Credit checks that reveal a borrowers’ capacity and creditworthiness are part of every decisioning process. However, sometimes, borrowers are unable to repay the loan and default on their payments. Loan default can have serious consequences for the lender.
With a higher potential of non-performing loans [NPL] and a huge amount of portfolio at risk [PAR] leading to loss of business profits, it is important to know how to recover the loan from defaulters. In this article, we will discuss how lenders can recover loans from defaulters.
What is loan default?
Loan default occurs when a borrower is unable to repay the loan according to the terms agreed upon in the loan agreement.
It is important for the lender to take prompt action to recover the loan because the longer the default continues, the harder it becomes to recover the loan.
How to prevent a loan default
Preventing a loan default is essential to maintain the stability of the business. It is also important to prevent incurring additional costs from hiring loan recovery officers or hiring a debt recovery company.
Some steps to prevent a loan default include:
Provide loans to borrowers who are likely to repay.
Lenders should carry out thorough credit analysis to judge the credit risk.
Banks should scrutinise borrowers to determine how risky a borrower potentially is for loan monitoring, loan repayments and loan renegotiation.
Micro finance institutions should create a monitoring system that highlights loan repayment problems quickly and clearly.
Lenders should conduct thorough appraisals to minimise defaults and ensure a high quality portfolio.
Before making a lending decision, the lender should consider the borrower’s proposition [that is the borrower’s work experience, references, credentials, overall reputation] and subsequent repayment in isolation from security.
Lending businesses should reinforce zero tolerance to default to account and collection officers.
Before taking legal action, the lender should take some pre-recovery steps to ensure that they have a solid case and to try to resolve the matter. Some of these steps include:
Verifying the default: The first step is to verify the default by reviewing the loan agreement and the borrower’s payment history. A default only happens when the borrower fails to make repayments according to the initial agreement. This can be ascertained if the borrower has missed several payments in a row. If the borrower is in default, the lender should try to contact the borrower to understand their financial situation and to try to reach a resolution. The borrower should be aware that defaulting on a loan is a civil charge for which they can be charged to court, reported to the credit bureau or even blacklisted.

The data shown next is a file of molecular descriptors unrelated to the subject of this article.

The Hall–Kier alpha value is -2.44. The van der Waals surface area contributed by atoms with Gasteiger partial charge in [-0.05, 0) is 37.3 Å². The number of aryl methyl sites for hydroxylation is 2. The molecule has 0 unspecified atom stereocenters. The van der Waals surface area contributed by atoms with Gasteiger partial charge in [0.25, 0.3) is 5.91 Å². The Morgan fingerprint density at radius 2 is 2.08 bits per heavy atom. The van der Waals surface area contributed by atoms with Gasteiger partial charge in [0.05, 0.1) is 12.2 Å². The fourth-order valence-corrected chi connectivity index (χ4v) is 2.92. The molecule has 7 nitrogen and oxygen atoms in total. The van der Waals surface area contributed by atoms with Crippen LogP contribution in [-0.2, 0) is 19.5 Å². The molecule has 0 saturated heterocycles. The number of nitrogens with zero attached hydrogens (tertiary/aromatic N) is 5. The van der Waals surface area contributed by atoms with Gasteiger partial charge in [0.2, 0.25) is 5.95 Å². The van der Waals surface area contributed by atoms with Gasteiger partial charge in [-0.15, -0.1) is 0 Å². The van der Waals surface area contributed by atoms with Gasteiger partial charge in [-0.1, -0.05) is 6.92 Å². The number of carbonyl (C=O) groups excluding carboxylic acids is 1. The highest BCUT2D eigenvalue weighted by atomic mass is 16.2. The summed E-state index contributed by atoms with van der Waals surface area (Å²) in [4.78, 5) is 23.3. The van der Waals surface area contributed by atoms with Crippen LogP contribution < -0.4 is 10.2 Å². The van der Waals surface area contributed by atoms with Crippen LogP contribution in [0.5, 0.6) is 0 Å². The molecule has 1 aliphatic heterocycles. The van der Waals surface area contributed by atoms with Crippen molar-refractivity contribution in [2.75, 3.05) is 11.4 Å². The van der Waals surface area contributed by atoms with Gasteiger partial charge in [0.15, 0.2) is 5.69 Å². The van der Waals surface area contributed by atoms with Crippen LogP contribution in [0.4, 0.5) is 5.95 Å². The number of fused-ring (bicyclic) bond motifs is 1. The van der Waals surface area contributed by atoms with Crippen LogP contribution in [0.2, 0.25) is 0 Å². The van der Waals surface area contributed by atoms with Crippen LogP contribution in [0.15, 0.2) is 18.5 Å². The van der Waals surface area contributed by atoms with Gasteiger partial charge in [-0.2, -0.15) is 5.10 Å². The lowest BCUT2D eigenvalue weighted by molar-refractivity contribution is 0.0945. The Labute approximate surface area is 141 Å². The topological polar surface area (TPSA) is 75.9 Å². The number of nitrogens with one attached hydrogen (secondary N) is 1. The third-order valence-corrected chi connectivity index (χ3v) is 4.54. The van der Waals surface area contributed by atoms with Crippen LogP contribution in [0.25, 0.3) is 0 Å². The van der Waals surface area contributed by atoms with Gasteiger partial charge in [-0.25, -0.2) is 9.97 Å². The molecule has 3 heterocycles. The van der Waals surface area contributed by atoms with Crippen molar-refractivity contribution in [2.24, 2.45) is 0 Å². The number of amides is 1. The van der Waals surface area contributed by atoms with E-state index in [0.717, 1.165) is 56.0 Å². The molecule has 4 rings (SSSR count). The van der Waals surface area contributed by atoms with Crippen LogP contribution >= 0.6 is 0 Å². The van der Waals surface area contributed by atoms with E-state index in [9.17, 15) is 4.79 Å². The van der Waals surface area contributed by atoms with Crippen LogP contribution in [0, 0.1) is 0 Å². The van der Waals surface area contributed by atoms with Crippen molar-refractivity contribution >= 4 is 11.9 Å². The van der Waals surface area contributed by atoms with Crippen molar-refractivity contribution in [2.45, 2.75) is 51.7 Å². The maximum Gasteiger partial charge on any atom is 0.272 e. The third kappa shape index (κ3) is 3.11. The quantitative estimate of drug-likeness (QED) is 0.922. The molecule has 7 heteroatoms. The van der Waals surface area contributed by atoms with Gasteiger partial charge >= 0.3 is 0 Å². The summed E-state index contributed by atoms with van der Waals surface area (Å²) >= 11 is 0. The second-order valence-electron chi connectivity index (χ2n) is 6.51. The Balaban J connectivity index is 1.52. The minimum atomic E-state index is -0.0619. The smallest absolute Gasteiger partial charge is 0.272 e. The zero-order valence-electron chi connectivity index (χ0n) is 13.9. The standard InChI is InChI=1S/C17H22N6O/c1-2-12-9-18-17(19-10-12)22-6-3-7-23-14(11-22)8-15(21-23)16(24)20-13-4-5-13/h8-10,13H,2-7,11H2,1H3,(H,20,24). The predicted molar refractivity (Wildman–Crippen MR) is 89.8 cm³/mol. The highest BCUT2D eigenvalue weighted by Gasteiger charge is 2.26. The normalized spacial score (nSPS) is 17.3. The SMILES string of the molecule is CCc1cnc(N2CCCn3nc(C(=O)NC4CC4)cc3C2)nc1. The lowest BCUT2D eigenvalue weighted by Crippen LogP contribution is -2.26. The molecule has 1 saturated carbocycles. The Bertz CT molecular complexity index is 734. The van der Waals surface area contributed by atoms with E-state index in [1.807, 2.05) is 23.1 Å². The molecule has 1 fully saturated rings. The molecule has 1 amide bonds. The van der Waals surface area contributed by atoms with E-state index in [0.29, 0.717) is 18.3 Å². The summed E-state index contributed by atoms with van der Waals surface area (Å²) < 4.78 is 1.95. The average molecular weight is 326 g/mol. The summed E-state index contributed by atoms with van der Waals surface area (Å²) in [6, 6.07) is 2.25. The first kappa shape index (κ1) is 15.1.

Reviewing the loan agreement: A loan agreement is between borrower and lender but the burden of the terms of the agreement falls on the lender. In reviewing the loan agreement, you need to understand transaction information [exact amount owed to the lender, what borrower receives after promising to repay], payment information [frequency of repayments, acceptable payment methods], interest information [simple interest, compound interest or fixed interest rate]. If you accept prepayment in your lending business, state it under the loan agreement terms to be reviewed including all the clauses.
Trying to contact the borrower: The nature of the agreement will determine how you contact a borrower who has defaulted on a loan, either as a written agreement or not. Provided that all borrowers have written loan agreements, you need to follow the steps laid out in your loan recovery policy. Otherwise, contact the borrower through phone calls or SMS. If the borrower fails to respond, then the borrower can be served a letter that needs to be acknowledged to the registered address. Alternatively, you can make a report to the credit bureau and blacklist an unrepentant borrower.
The second step is to serve the defaulters with a legal notice. This should include details of the loan amount and the timeframe for repayment. It should also clearly specify the consequences of defaulting on the loan.
Filing a lawsuit: The first step in the legal process is to file a lawsuit. If the court finds in favour of the lender, a court order will be issued for the borrower to repay the loan. However, if the borrower still fails to repay the loan, the lender can garnish their wages to repay the loan. To file a lawsuit, a lender will need a lawyer to obtain a writ of summons or originating summons along with its paperwork. A lawyer will consider the court with jurisdiction to hear the case. In Nigeria, loans less than ten million Naira are treated at the magistrate court. For matters exceeding ten million Naira, the high court will preside.